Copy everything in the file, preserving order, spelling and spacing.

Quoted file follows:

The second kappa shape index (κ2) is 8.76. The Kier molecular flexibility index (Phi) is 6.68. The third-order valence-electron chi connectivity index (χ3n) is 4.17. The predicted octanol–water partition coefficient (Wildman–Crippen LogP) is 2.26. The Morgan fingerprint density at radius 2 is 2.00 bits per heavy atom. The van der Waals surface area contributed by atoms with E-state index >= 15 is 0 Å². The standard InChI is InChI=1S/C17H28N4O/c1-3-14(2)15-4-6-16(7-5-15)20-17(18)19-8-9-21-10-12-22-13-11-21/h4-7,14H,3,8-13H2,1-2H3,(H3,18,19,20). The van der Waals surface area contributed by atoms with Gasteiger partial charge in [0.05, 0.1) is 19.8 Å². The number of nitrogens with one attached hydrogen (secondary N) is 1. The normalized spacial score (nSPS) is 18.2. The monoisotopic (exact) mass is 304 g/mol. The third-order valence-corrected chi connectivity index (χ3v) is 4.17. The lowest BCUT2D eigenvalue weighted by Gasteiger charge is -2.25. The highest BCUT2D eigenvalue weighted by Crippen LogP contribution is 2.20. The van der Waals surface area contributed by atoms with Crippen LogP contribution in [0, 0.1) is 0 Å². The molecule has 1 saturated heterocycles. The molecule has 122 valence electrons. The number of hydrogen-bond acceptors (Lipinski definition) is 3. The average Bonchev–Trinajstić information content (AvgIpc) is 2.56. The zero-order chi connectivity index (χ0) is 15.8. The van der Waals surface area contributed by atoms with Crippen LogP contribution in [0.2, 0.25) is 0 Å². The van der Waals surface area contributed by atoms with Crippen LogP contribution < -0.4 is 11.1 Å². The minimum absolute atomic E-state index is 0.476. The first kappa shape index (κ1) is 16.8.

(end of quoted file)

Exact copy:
The second kappa shape index (κ2) is 8.76. The Kier molecular flexibility index (Phi) is 6.68. The third-order valence-electron chi connectivity index (χ3n) is 4.17. The predicted octanol–water partition coefficient (Wildman–Crippen LogP) is 2.26. The Morgan fingerprint density at radius 2 is 2.00 bits per heavy atom. The van der Waals surface area contributed by atoms with E-state index >= 15 is 0 Å². The standard InChI is InChI=1S/C17H28N4O/c1-3-14(2)15-4-6-16(7-5-15)20-17(18)19-8-9-21-10-12-22-13-11-21/h4-7,14H,3,8-13H2,1-2H3,(H3,18,19,20). The van der Waals surface area contributed by atoms with Gasteiger partial charge in [0.05, 0.1) is 19.8 Å². The number of nitrogens with one attached hydrogen (secondary N) is 1. The normalized spacial score (nSPS) is 18.2. The monoisotopic (exact) mass is 304 g/mol. The third-order valence-corrected chi connectivity index (χ3v) is 4.17. The lowest BCUT2D eigenvalue weighted by Gasteiger charge is -2.25. The highest BCUT2D eigenvalue weighted by Crippen LogP contribution is 2.20. The van der Waals surface area contributed by atoms with Crippen LogP contribution in [0, 0.1) is 0 Å². The molecule has 1 saturated heterocycles. The molecule has 122 valence electrons. The number of hydrogen-bond acceptors (Lipinski definition) is 3. The average Bonchev–Trinajstić information content (AvgIpc) is 2.56. The zero-order chi connectivity index (χ0) is 15.8. The van der Waals surface area contributed by atoms with Crippen LogP contribution in [0.2, 0.25) is 0 Å². The van der Waals surface area contributed by atoms with Crippen LogP contribution < -0.4 is 11.1 Å². The minimum absolute atomic E-state index is 0.476. The first kappa shape index (κ1) is 16.8.